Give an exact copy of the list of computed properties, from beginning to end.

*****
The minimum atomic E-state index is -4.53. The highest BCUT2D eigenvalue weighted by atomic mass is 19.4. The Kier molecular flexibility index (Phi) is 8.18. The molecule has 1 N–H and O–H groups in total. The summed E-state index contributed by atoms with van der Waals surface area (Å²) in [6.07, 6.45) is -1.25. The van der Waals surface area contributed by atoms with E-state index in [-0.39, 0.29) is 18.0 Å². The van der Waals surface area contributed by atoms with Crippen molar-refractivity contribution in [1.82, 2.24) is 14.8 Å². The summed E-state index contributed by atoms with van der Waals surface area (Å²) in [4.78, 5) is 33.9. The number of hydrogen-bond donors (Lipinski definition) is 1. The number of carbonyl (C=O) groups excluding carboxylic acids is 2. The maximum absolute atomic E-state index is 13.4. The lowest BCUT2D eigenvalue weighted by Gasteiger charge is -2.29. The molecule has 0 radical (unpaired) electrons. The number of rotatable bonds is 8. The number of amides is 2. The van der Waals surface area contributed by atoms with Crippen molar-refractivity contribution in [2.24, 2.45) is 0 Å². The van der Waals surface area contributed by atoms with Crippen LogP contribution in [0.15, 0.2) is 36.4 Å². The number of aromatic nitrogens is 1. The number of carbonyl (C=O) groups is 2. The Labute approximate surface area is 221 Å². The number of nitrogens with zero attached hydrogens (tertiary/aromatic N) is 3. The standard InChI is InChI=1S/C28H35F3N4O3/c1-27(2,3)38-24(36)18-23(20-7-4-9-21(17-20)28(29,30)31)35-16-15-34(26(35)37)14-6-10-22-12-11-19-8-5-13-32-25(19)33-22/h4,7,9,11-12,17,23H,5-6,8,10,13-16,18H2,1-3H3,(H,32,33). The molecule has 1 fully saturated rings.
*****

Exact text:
The minimum atomic E-state index is -4.53. The highest BCUT2D eigenvalue weighted by atomic mass is 19.4. The Kier molecular flexibility index (Phi) is 8.18. The molecule has 1 N–H and O–H groups in total. The summed E-state index contributed by atoms with van der Waals surface area (Å²) in [6.07, 6.45) is -1.25. The van der Waals surface area contributed by atoms with E-state index in [-0.39, 0.29) is 18.0 Å². The van der Waals surface area contributed by atoms with Crippen molar-refractivity contribution in [1.82, 2.24) is 14.8 Å². The summed E-state index contributed by atoms with van der Waals surface area (Å²) in [4.78, 5) is 33.9. The number of hydrogen-bond donors (Lipinski definition) is 1. The number of carbonyl (C=O) groups excluding carboxylic acids is 2. The maximum absolute atomic E-state index is 13.4. The lowest BCUT2D eigenvalue weighted by Gasteiger charge is -2.29. The molecule has 0 radical (unpaired) electrons. The number of rotatable bonds is 8. The number of amides is 2. The van der Waals surface area contributed by atoms with Crippen molar-refractivity contribution in [2.24, 2.45) is 0 Å². The van der Waals surface area contributed by atoms with Crippen LogP contribution in [0.15, 0.2) is 36.4 Å². The number of aromatic nitrogens is 1. The number of carbonyl (C=O) groups is 2. The Labute approximate surface area is 221 Å². The number of nitrogens with zero attached hydrogens (tertiary/aromatic N) is 3. The standard InChI is InChI=1S/C28H35F3N4O3/c1-27(2,3)38-24(36)18-23(20-7-4-9-21(17-20)28(29,30)31)35-16-15-34(26(35)37)14-6-10-22-12-11-19-8-5-13-32-25(19)33-22/h4,7,9,11-12,17,23H,5-6,8,10,13-16,18H2,1-3H3,(H,32,33). The molecule has 1 fully saturated rings.